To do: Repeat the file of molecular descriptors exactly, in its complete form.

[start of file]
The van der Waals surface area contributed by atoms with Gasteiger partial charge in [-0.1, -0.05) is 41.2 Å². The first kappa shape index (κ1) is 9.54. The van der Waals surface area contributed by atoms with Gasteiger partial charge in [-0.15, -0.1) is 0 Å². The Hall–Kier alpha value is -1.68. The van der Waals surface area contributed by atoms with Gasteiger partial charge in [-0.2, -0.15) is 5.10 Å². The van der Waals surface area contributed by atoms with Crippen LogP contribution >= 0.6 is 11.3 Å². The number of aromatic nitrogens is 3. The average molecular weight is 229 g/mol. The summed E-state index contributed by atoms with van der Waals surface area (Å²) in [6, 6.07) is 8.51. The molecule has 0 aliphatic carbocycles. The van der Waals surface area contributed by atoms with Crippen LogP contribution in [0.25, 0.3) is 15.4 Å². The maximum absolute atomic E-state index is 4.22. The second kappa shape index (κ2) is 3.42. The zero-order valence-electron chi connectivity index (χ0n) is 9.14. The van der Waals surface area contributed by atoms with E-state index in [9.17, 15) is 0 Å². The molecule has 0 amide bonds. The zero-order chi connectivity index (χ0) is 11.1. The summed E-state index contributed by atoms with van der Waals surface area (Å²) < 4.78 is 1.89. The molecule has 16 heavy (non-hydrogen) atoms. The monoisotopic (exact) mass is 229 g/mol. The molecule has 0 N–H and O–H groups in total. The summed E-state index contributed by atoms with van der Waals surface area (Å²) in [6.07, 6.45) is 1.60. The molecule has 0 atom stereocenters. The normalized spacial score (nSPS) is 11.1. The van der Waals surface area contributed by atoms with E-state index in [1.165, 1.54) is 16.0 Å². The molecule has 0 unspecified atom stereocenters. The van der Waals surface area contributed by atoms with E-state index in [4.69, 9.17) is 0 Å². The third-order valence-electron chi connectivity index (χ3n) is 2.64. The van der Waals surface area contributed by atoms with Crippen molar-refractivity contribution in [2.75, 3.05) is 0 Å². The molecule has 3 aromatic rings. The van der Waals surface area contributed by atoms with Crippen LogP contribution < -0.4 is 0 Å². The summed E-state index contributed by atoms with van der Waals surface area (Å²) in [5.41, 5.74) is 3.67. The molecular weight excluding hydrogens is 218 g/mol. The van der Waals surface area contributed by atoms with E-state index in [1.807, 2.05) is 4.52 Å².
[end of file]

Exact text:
The van der Waals surface area contributed by atoms with Gasteiger partial charge in [-0.1, -0.05) is 41.2 Å². The first kappa shape index (κ1) is 9.54. The van der Waals surface area contributed by atoms with Gasteiger partial charge in [-0.15, -0.1) is 0 Å². The Hall–Kier alpha value is -1.68. The van der Waals surface area contributed by atoms with Gasteiger partial charge in [-0.2, -0.15) is 5.10 Å². The van der Waals surface area contributed by atoms with Crippen LogP contribution >= 0.6 is 11.3 Å². The number of aromatic nitrogens is 3. The average molecular weight is 229 g/mol. The summed E-state index contributed by atoms with van der Waals surface area (Å²) in [6, 6.07) is 8.51. The molecule has 0 aliphatic carbocycles. The van der Waals surface area contributed by atoms with Crippen LogP contribution in [0.25, 0.3) is 15.4 Å². The maximum absolute atomic E-state index is 4.22. The second kappa shape index (κ2) is 3.42. The zero-order valence-electron chi connectivity index (χ0n) is 9.14. The van der Waals surface area contributed by atoms with E-state index in [9.17, 15) is 0 Å². The molecule has 0 amide bonds. The zero-order chi connectivity index (χ0) is 11.1. The summed E-state index contributed by atoms with van der Waals surface area (Å²) < 4.78 is 1.89. The molecule has 16 heavy (non-hydrogen) atoms. The monoisotopic (exact) mass is 229 g/mol. The molecule has 0 N–H and O–H groups in total. The summed E-state index contributed by atoms with van der Waals surface area (Å²) in [6.07, 6.45) is 1.60. The molecule has 0 atom stereocenters. The normalized spacial score (nSPS) is 11.1. The van der Waals surface area contributed by atoms with E-state index in [1.165, 1.54) is 16.0 Å². The molecule has 0 unspecified atom stereocenters. The van der Waals surface area contributed by atoms with E-state index in [4.69, 9.17) is 0 Å². The third-order valence-electron chi connectivity index (χ3n) is 2.64. The van der Waals surface area contributed by atoms with Crippen molar-refractivity contribution in [2.75, 3.05) is 0 Å². The molecule has 3 aromatic rings. The van der Waals surface area contributed by atoms with Crippen LogP contribution < -0.4 is 0 Å². The summed E-state index contributed by atoms with van der Waals surface area (Å²) in [5.41, 5.74) is 3.67. The molecular weight excluding hydrogens is 218 g/mol. The van der Waals surface area contributed by atoms with E-state index in [1.807, 2.05) is 4.52 Å².